Gold prices this year have seen a spectacular rally this year, rising to record highs. Gold futures prices are up from around 31,500 per 10 grams at the start of the year to the current levels of around 38,000 in India, a gain of around 20% in eight months. In spot markets, gold prices have hit a new high of 38,470 per 10 grams. As India imports most its gold requirement, domestic prices are driven by global rates, rupee-dollar exchange rate and import duty. In global markets, gold prices have also seen a massive gain and are hovering around a six-year high of $1,500 an ounce as investors piled into safe-haven assets amid a global slowdown, dovish stance from global central banks and a US-China trade war.

Here are five reasons why gold prices are up sharply this year

1) The escalation in trade war between the US and China has triggered a strong rally in gold prices this year. Despite multiple rounds of negotiations, the world’s two biggest economies have failed to make any headway. US President Donald Trump last week said he was not ready to make a deal with China and even called the September round of trade talks into question. Also, last week, the US also accused China of being a currency manipulator after Beijing allowed the yuan to slip below 7 to the dollar. Despite the sharp gains in gold price this year, analysts from Goldman Sachs to Citigroup remain bullish on the metal, expecting further upside. Gold prices had hit an all-time record of $1,921 in 2011.

2) Back in India, the government in this year's July Budget had increased the import duty on gold to 12.5% from 10% earlier. Back in 2013, India had hiked import duty on gold for a third time to 10%. Import duty increased the landed cost of gold in India as most of the gold is imported.

3) Lingering US-China trade war has led many analysts expect that the US Federal Reserve could further lower interest rates later this year. On July 31, the Fed cut its target interest rate by 25 basis points to 2-2.25%, citing implications of global developments for the US economic outlook and muted inflation pressures. US President Donald Trump has also called for sharp rate cut, saying the nation's economy was being "handcuffed" by the US central bank's monetary policy. The appeal of non-interest yielding assets like gold increases when interest rates go down. The dovish polices pursued by major global central banks have pushed the yields of about $15 trillion of debt globally into negative territory, further boosting the appeal of gold.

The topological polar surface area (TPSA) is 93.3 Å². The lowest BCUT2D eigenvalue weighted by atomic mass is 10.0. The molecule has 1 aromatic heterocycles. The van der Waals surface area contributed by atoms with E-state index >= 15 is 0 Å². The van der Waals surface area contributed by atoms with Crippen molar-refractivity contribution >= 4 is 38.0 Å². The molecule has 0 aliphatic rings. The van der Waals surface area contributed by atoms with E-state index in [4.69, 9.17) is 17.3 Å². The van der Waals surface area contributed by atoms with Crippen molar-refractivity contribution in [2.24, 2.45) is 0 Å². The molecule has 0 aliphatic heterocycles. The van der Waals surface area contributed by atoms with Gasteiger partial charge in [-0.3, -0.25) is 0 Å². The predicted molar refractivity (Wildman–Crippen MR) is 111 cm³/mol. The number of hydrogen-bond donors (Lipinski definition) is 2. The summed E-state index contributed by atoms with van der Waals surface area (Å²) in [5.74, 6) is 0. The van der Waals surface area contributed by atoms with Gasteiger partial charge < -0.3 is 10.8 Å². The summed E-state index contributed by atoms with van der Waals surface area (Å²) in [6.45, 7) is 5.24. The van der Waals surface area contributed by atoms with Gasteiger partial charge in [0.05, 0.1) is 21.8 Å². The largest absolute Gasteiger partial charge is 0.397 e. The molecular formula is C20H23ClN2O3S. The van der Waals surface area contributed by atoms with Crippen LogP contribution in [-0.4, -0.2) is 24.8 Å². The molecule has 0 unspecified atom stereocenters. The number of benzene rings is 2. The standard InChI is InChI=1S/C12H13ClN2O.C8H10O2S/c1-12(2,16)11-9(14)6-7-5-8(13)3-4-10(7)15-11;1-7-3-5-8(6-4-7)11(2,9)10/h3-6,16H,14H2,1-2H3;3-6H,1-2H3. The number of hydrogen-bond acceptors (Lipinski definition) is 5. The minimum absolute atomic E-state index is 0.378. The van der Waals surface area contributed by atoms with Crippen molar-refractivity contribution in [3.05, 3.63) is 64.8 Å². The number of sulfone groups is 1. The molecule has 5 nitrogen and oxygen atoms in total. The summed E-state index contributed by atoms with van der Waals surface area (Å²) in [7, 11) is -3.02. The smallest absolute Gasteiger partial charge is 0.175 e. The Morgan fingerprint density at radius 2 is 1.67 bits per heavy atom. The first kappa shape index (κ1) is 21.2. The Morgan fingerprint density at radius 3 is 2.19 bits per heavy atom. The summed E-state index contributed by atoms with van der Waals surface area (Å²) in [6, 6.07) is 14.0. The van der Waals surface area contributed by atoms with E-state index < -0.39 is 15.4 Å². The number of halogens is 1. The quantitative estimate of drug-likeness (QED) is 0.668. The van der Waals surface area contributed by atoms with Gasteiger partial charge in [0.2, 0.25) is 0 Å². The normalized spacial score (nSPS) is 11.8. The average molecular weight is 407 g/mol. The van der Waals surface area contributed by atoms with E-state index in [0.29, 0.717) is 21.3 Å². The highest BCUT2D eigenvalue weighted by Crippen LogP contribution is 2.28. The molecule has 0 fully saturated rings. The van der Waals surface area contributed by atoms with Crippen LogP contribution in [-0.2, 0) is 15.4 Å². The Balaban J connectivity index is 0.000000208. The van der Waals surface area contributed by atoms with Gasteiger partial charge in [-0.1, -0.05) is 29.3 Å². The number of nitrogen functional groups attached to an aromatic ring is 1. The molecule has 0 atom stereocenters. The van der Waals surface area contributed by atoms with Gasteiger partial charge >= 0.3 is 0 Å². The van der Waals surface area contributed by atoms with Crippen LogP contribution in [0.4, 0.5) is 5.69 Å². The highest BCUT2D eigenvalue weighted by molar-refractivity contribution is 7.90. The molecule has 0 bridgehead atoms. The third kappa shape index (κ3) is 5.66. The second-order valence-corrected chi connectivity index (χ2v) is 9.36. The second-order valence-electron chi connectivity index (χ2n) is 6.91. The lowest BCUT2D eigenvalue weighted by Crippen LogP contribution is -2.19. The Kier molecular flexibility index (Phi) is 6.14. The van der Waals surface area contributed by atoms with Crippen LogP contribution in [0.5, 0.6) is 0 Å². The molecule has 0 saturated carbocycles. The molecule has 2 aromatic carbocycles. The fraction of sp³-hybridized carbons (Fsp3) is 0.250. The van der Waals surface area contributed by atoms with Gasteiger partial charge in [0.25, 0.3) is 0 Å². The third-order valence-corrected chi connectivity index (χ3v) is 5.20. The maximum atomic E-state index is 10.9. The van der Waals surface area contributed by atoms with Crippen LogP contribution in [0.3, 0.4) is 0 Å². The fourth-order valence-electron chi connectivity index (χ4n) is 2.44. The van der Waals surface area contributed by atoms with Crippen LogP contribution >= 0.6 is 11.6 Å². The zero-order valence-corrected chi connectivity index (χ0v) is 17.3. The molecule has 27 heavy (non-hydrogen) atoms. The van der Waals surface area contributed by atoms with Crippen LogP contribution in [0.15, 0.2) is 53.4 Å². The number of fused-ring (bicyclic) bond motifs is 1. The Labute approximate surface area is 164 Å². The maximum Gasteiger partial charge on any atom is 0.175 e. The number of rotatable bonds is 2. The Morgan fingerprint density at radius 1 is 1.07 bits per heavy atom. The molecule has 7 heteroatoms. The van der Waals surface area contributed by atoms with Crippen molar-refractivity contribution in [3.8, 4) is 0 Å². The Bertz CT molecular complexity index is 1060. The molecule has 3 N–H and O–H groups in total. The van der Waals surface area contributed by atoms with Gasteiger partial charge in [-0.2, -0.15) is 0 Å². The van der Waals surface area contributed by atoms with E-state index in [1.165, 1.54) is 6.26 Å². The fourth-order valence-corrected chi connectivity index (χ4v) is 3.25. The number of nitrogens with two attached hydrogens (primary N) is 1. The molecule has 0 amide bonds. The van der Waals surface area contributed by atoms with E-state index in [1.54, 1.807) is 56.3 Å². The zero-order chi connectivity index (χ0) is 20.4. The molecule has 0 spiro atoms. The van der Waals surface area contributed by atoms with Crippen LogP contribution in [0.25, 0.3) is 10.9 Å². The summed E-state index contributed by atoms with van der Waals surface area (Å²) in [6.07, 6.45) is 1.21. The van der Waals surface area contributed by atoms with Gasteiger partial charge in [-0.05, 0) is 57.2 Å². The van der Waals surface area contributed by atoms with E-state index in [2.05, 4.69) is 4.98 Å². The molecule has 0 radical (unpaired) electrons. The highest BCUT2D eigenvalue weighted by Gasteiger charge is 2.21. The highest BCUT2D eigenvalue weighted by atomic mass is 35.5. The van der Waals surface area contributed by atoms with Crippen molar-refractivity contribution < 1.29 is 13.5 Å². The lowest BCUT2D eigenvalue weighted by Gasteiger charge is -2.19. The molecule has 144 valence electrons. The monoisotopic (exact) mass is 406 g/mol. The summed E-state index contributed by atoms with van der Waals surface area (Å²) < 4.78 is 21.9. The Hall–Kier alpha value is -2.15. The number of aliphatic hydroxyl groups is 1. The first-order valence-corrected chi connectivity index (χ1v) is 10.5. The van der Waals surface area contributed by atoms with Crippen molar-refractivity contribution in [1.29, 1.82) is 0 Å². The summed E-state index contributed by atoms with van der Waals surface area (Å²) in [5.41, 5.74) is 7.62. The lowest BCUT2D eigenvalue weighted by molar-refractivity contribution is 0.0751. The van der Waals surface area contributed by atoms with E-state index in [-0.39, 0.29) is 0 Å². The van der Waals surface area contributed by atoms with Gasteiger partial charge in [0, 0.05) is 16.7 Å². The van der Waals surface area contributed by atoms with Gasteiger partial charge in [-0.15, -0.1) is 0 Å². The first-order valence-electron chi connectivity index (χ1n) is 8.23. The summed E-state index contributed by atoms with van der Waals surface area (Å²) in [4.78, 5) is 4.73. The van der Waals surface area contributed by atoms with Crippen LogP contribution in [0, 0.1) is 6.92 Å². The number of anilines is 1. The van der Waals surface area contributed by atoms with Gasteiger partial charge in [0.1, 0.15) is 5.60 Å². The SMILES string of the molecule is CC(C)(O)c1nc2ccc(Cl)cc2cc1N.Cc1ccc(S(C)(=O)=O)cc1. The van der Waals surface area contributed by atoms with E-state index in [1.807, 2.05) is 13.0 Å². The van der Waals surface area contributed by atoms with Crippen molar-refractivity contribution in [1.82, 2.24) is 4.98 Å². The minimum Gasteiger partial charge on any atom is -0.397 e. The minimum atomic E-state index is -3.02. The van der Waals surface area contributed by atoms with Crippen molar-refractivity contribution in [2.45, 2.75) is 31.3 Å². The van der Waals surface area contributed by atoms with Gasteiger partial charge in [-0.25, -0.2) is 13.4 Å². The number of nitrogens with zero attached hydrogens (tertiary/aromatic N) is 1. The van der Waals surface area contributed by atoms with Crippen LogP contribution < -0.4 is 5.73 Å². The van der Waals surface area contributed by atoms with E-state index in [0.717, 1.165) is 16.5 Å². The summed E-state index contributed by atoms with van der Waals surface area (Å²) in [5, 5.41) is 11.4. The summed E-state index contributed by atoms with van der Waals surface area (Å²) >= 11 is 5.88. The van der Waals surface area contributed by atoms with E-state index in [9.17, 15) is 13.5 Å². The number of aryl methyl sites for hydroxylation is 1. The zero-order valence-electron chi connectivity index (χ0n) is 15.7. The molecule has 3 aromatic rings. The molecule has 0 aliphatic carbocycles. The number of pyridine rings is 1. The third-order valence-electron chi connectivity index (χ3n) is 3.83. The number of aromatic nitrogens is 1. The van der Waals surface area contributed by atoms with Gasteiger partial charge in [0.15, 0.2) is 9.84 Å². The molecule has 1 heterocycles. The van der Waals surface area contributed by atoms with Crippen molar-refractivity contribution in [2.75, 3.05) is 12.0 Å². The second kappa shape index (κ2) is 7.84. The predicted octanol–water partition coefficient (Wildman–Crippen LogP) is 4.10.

4) The IMF in its latest forecast warned that further US-China tariffs or a disorderly exit for Britain from the European Union could further slow growth, weaken investment and disrupt supply chains. Data last week showed the British economy unexpectedly shrank for the first time since 2012 in the second quarter, while German industrial production suffered its biggest annual decline in nine years. Global slowdown fears have pushed the holdings in global gold exchange-traded funds backed by the metal to the highest since March 2013, Bloomberg reported. Gold is traditionally seen as a safe investment in uncertain times. Looser monetary policy drags down bond yields, making non-yielding gold more attractive.

5) Buying by global central banks has also supported gold prices. The World Gold Council said central banks bought 224.4 tonnes of gold in the second quarter, taking their purchases to 374 tonnes over the first half. That was up from 238 tonnes in 2018.

“Gold prices have surged, capitalising on the wave of global central bank easing, surging market value of negative bond yields and strong fund buying. Experts reckon an outside chance of prices getting to $1,600 given the persistent trade tensions and instability in Hong Kong," Yes Securities said in a note.

Vinod Nair, head of research at Geojit Financial Services, said: "In the last one-month Nifty50 has corrected by around 4%. One of key reason it can be associated with is the aggressive selling by FPIs. This was due to slowdown in the global economy, the last quarter GDP of important countries like US, Euro areas, China and India has been muted. As a result, equity is loosening its attractiveness as an investment class and funds are shifting to safe-haven assets like bonds and gold."

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